Daytona Or Bust
It’s kind of a pilgrimage every year, returning to Daytona for the 500. This year was a little different, knowing that it was the 50th running of the race and they’d have plenty of special things line up to celebrate. (Not technically the 50th “anniversary, but the 50th running of the race). And they did have all of the past champions there with fireworks and a special gold and white-checkered pattern to commemorate the occasion.
It’s a spectacle.
I mean a spectacle that makes the Super Bowl look like an amateur. It’s not like any other NASCAR race. Other races have qualifying and maybe a Nationwide race on Saturday but Daytona is a week. Or two, thus the designation of “Speedweeks.” And fans set their calendars to this “celebration.” They take at least a week off, show up in their trailers, RV’s pickups or whatever and plant themselves for the next 10 days.
It used to be that they made everybody leave the track before Thursday and then re-enter for the weekend. That was a huge cluster so they’ve streamlined it and now it becomes it’s own city inside the track. In turns three and four, people set up small tents and camp for the duration. On the east side of the infield there are travel trailers with flags flying and cases of beer in the beds of pickup trucks. Moving west, the trailers give way to million dollar luxury buses, all complete with flat screens but with their own bonfires and outdoor setups.
One fan sets up a Tiki bar every year, complete with a thatched roof and the small paper lanterns. Thursday night when I left, he had at least 500 people as “guests.” (I’m back and forth a few times during the week to cover different events. For the past few years I’ve left via the turn one tunnel and because I drive a foreign car (BMW) I get a lot of strange looks. Honest. If it’s not American made or a truck, it’s out of place. Maybe that’ll change with Toyota making some inroads.)
Luxury busses have made a big change in the infield at Daytona. Since they built the turn one tunnel they can arrive at their leisure instead of at only certain times to cross over the track. You can tell that it’s made a huge difference. Also since Monday was a holiday, most fans stayed Sunday night, making an even more festive atmosphere. (It would have only been crazier if Junior had won.)
It used to take hours to leave the infield because the trucks and buses couldn’t depart until the race was over and they could cross over the track. Now the tunnel allows big rigs to leave when they’re ready.
The people watching is unbelievable as you might imagine. But first and foremost the people there are fans. Big time fans. Everybody has a driver allegiance and they display it as loudly and as proudly as they can. It’s really a cult of personality multiplied by at least 43 times. More if you count the folks still tied to Dale Earnhardt and Richard Petty. (I’d wear my “3” stuff occasionally but what I’d really like is some throwback Cale Yarborough swag.)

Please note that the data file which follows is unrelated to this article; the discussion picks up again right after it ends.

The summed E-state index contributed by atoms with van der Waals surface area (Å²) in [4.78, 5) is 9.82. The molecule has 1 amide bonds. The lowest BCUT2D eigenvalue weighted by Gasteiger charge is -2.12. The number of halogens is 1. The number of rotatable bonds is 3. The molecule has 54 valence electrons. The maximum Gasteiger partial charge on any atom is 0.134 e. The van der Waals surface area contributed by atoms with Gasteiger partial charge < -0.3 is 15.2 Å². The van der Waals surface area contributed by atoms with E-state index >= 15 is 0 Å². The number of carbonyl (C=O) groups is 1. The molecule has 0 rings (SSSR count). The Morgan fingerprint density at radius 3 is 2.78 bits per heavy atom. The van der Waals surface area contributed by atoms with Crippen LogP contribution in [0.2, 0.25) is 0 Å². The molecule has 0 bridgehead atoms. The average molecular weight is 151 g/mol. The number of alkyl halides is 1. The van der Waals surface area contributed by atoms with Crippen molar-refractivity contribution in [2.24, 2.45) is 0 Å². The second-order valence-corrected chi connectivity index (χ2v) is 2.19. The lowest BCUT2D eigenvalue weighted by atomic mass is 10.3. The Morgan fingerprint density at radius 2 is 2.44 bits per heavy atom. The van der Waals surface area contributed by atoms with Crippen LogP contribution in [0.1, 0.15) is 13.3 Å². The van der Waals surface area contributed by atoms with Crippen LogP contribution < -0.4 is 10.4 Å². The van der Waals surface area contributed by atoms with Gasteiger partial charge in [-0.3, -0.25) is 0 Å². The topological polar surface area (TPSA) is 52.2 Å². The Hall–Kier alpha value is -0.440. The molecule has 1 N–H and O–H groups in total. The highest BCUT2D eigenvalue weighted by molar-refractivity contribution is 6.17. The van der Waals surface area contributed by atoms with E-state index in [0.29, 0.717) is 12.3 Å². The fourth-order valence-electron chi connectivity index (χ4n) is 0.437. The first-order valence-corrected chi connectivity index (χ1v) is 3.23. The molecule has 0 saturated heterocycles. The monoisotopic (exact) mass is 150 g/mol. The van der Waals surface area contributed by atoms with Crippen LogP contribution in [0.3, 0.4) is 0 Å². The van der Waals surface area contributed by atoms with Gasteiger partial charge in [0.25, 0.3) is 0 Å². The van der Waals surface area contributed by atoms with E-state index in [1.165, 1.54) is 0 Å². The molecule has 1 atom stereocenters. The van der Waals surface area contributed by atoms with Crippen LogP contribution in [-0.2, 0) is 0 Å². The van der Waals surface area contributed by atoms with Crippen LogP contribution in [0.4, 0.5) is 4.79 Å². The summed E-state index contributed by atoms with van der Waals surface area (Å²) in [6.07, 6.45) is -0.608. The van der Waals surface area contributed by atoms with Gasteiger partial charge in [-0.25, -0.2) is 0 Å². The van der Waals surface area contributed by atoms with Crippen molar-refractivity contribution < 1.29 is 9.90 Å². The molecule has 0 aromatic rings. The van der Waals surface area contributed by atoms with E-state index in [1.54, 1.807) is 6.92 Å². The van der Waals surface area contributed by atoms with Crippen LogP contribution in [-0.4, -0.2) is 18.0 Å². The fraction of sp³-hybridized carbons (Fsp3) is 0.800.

Everywhere you go is packed. Even the pits, where you could get away from the craziness in the past are now packed with people. Some watching the race on the track, some watching the pits and others with their back to the track and watching the race on the 30-foot big screen next to Victory Lane.
The race was somewhat uneventful until the end, and I’m sure that’s how NASCAR likes it. The first caution wasn’t thrown until 81 laps in, and that was for the phantom “debris on the track.” There wasn’t “the big one” that everybody waits for at the super speedways and that’s good. Just some high speed bumping in the final laps as drivers jockeyed for position. The finish showed why you need help at Daytona with Kyle Busch pushing Ryan Newman past Tony Stewart to the checkered flag.
Newman had a fast car all week but Stewart was the man to beat. Had Busch decided he wanted to win instead of pushing his teammate to victory, Stewart would have caught and passed him.
Since they rebuilt Victory Lane, the crowd inside has swelled and swelled each year. There’s a media section for photogs and another for television and a third and fourth for fans and VIP’s. But what’s happened is that the floor of Victory Lane is now packed with family members and other assorted visitors. The entire Thunderbird squad was crammed in there. Not just the pilots who did the flyover but the information officers, mechanics and anybody else in a blue jumpsuit and a T-Birds patch.
They fire off cannons of confetti, this year gold metallic to mark the 50th running, so that’s everywhere. There’s Gatorade everywhere and chaos reigns. It’s pretty well managed by NASCAR who take the winning driver where he needs to be, from Speed Channel to the local media, to the hands and feet in the concrete station and back up on stage for about 50 pictures with different hats on.
I was glad to get a chance to speak to Roger Penske in Victory Lane. After more than 20 years of coming to Daytona, he finally had the winning car. I believe he’s the only car owner to have winners at Daytona and at Indianapolis and he said, “I hadn’t thought of that, but with 14 wins at Indy, we have a ways to go here!”
Penske is a top-shelf guy, and seems like the kind of guy you want to work for. I’ve been around him a few times and he’s always been extremely gracious. I thanked him for that the last time I spoke to him at the announcement that Detroit was getting Super Bowl XL and he laughed. But the guy standing next to him stepped out and introduced himself as the Mayor of Detroit and said, “You’re right, he’s the greatest isn’t he?” So that was a pretty solid endorsement.
Everybody should experience Daytona, if only once.
There’s nothing like it.